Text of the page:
Around 200 years after the start of mechanical production, we currently face Industry 4.0, where physical assets become digitized and integrated along with big data analytics thanks to the advent of IIoT (Industrial Internet of Things), smart sensors, and technological advancements like (private) 4G/5G networks.
Leveraging big data is of vital importance for a business. And it is enabling solutions to long-standing business challenges for industrial manufacturing companies around the world.
Despite the majority of manufacturers producing huge amounts of relevant data, 80% (!) of important business data is still being unused for achieving money-saving implementations like predictive (equipment) maintenance, automated alerting and equipment monitoring, and anomaly detection in complex processes.
Industrial manufacturers also have the opportunity to use these vast data resources to monitor and control costs, optimize the consumption of resources and assets and manage sustainability efforts amid changing regulations.
Implementing Industry 4.0 and the Unified Namespace
The advent of Industry 4.0 facilitates the concept of a Unified Namespace, which basically creates an open, integrated (data) technology platform with all your data from PLCs, MES, Scada, ERP, Edge, HMI’s, and more, meaning you have the relevant data available online in either the cloud or on-premise IT environments.
It is important to be able to access all consolidated data via one interface or a “single pane of glass”, creating a single source of truth.
Many manufacturers are also equipping their products with sensors, which enable product owners to use connective data technologies to monitor the state of those products from afar in real-time, creating new and immense streams of data that can be relevant for (predictive) maintenance 4.0, predictive quality, and other supply chain applications. It is important to be able to add new sensors or data generators into the desired Unified Namespace.
By collecting data from industrial equipment manufacturers use analytics to get important insights, reduce costs, optimize operations and processes, and meet customer expectations. Aligning all data owners and making them agree to share data can be a challenge but is necessary for doing analytics on combined data, published by many data sources.
Multiple departments profit from applying a unified namespace to enable manufacturing, maintenance, and asset analytics.
Current and legacy (Industry 3.0) applications
Some enterprise applications are unfortunately not scalable with open standard connections, so the need for a Unified Namespace that allows massive scalability is even bigger to reduce the dependency of that application.
Manufacturers also need the namespace to be able to achieve closed-loop automation. But before you can start with closed-loop automation or prescriptive analytics, the first step of collecting data and storing it in a central location must be taken.
Our product family 1OPTIC has been designed for this; collecting and processing data published by sensors, PLCs, applications, and other data sources of many vendors, storing it in a generic and vendor-agnostic format. The storage is most efficiently done in a relational database, using ETL (Extract, Transformation, and Load) principles among others.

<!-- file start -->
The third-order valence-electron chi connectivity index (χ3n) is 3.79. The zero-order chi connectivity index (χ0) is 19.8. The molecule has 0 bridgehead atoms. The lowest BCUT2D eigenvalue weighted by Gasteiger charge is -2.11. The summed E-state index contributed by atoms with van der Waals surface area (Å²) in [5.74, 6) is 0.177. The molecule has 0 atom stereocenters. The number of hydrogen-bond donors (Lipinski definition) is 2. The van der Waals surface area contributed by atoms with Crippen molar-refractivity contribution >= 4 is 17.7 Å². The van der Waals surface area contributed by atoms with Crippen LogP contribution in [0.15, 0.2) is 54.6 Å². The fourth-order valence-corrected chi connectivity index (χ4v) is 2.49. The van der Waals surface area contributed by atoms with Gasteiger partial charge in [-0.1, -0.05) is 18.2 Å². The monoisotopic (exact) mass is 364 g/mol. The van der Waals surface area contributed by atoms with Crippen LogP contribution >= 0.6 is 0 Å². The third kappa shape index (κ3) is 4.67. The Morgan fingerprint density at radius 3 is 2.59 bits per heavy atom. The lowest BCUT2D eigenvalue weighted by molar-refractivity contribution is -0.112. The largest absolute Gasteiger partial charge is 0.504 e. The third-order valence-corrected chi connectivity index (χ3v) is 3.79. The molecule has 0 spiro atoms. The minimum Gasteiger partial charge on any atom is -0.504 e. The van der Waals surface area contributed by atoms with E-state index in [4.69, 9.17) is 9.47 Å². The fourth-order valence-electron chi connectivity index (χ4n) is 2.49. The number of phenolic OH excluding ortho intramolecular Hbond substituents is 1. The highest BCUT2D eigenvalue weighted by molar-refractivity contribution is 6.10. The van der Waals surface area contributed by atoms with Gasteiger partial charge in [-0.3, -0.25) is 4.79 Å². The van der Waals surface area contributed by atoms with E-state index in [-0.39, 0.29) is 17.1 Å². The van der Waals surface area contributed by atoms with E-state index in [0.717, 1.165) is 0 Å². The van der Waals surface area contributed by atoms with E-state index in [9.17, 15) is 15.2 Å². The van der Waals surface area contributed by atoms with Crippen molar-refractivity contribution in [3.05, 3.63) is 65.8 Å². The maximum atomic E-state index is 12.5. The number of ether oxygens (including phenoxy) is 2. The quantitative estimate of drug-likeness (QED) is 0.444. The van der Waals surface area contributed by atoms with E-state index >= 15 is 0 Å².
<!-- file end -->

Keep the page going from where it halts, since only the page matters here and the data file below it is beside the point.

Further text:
Consider the 1OPTIC platform to be your ideal Unified Namespace.
Use-cases & Solutions
1OPTIC is the data platform that allows you to do just that: be the first to unlock, bundle, verify and process all data from all sources
1OPTIC serves as the Unified Namespace within manufacturing companies. The modular architecture allows for integration within existing business tooling and processes, making it a tailored fit for your use case.
It is the perfect central data repository for the following use-cases;
Reactive maintenance is the easiest of the industrial equipment maintenance solutions we offer.
It can take place by observing (possibly with automatic notifications, see the automated alerting and equipment monitoring solution) the fact that a data stream exceeds a certain value.
For example, pump X of machine Y must be maintained every 1500 operating hours. Or: pump X of machine Y should be serviced if operating hours are >1500 and extra power consumption > 2%.
Historical data then shows that the filters must be replaced within 150 to 250 operating hours. This makes it easier to plan the maintenance with engineers and prevent equipment breakdown due to lack of maintenance.
As soon as the data processing is in order and enough historical data has been stored in the central data repository or Unified Namespace, predictive maintenance can be started.
An important reason to get started with this is the savings potential. With preventive maintenance, there are fixed moments and limits when maintenance is carried out. The maintenance takes place on the basis of prevention, but perhaps could or should have taken place later or earlier. By being able to predict when each asset needs maintenance, the lifespan can be extended (longevity) and costs saved.